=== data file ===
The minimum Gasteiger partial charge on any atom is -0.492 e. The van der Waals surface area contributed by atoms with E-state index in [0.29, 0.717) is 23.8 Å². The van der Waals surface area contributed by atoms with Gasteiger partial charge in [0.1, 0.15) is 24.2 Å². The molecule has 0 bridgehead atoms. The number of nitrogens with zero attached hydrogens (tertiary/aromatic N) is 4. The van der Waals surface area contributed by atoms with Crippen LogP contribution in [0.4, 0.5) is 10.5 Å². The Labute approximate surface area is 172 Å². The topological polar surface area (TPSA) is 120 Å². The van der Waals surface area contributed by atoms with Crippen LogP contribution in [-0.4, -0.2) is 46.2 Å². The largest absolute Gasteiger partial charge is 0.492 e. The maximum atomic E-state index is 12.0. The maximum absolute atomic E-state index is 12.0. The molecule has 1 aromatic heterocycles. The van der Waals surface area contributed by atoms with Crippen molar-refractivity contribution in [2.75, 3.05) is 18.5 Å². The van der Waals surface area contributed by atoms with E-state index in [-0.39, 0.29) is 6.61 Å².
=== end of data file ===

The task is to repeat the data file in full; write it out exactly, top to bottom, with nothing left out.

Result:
The minimum Gasteiger partial charge on any atom is -0.492 e. The van der Waals surface area contributed by atoms with E-state index in [0.29, 0.717) is 23.8 Å². The van der Waals surface area contributed by atoms with Gasteiger partial charge in [0.1, 0.15) is 24.2 Å². The molecule has 0 bridgehead atoms. The number of nitrogens with zero attached hydrogens (tertiary/aromatic N) is 4. The van der Waals surface area contributed by atoms with Crippen LogP contribution in [0.4, 0.5) is 10.5 Å². The Labute approximate surface area is 172 Å². The topological polar surface area (TPSA) is 120 Å². The van der Waals surface area contributed by atoms with Crippen LogP contribution in [-0.4, -0.2) is 46.2 Å². The largest absolute Gasteiger partial charge is 0.492 e. The maximum atomic E-state index is 12.0. The maximum absolute atomic E-state index is 12.0. The molecule has 1 aromatic heterocycles. The van der Waals surface area contributed by atoms with Crippen molar-refractivity contribution in [2.75, 3.05) is 18.5 Å². The van der Waals surface area contributed by atoms with E-state index in [-0.39, 0.29) is 6.61 Å².